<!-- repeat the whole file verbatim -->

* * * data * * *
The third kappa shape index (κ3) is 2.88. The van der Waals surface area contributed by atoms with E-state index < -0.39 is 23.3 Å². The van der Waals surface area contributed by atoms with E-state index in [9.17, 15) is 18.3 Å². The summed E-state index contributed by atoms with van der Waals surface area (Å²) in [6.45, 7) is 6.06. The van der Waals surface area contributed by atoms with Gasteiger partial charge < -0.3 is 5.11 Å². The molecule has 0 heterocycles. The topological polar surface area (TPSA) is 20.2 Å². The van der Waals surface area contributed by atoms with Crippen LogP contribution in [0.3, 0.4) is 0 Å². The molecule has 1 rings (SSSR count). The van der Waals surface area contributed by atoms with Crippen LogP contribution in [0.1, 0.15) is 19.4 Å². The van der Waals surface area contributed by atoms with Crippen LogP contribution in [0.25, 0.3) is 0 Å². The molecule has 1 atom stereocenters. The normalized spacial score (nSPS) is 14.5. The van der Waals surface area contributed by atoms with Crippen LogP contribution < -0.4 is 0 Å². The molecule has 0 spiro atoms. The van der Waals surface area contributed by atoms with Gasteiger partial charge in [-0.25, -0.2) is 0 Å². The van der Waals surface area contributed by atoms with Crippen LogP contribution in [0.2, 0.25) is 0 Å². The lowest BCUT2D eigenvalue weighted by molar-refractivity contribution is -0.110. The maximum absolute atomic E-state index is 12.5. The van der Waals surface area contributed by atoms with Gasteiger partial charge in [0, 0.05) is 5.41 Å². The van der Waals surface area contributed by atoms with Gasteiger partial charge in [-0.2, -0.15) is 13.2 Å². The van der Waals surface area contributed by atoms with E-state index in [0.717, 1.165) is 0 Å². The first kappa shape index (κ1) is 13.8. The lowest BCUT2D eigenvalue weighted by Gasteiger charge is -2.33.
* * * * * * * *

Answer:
The third kappa shape index (κ3) is 2.88. The van der Waals surface area contributed by atoms with E-state index < -0.39 is 23.3 Å². The van der Waals surface area contributed by atoms with E-state index in [9.17, 15) is 18.3 Å². The summed E-state index contributed by atoms with van der Waals surface area (Å²) in [6.45, 7) is 6.06. The van der Waals surface area contributed by atoms with Gasteiger partial charge < -0.3 is 5.11 Å². The molecule has 0 heterocycles. The topological polar surface area (TPSA) is 20.2 Å². The van der Waals surface area contributed by atoms with Crippen LogP contribution in [0.3, 0.4) is 0 Å². The molecule has 1 rings (SSSR count). The van der Waals surface area contributed by atoms with Crippen LogP contribution in [0.1, 0.15) is 19.4 Å². The van der Waals surface area contributed by atoms with Crippen LogP contribution in [0.25, 0.3) is 0 Å². The molecule has 1 atom stereocenters. The normalized spacial score (nSPS) is 14.5. The van der Waals surface area contributed by atoms with Crippen LogP contribution < -0.4 is 0 Å². The molecule has 0 spiro atoms. The van der Waals surface area contributed by atoms with Gasteiger partial charge in [-0.25, -0.2) is 0 Å². The van der Waals surface area contributed by atoms with Crippen LogP contribution in [0.2, 0.25) is 0 Å². The lowest BCUT2D eigenvalue weighted by molar-refractivity contribution is -0.110. The maximum absolute atomic E-state index is 12.5. The van der Waals surface area contributed by atoms with Gasteiger partial charge in [0, 0.05) is 5.41 Å². The van der Waals surface area contributed by atoms with Gasteiger partial charge in [-0.2, -0.15) is 13.2 Å². The van der Waals surface area contributed by atoms with E-state index in [0.717, 1.165) is 0 Å². The first kappa shape index (κ1) is 13.8. The lowest BCUT2D eigenvalue weighted by Gasteiger charge is -2.33.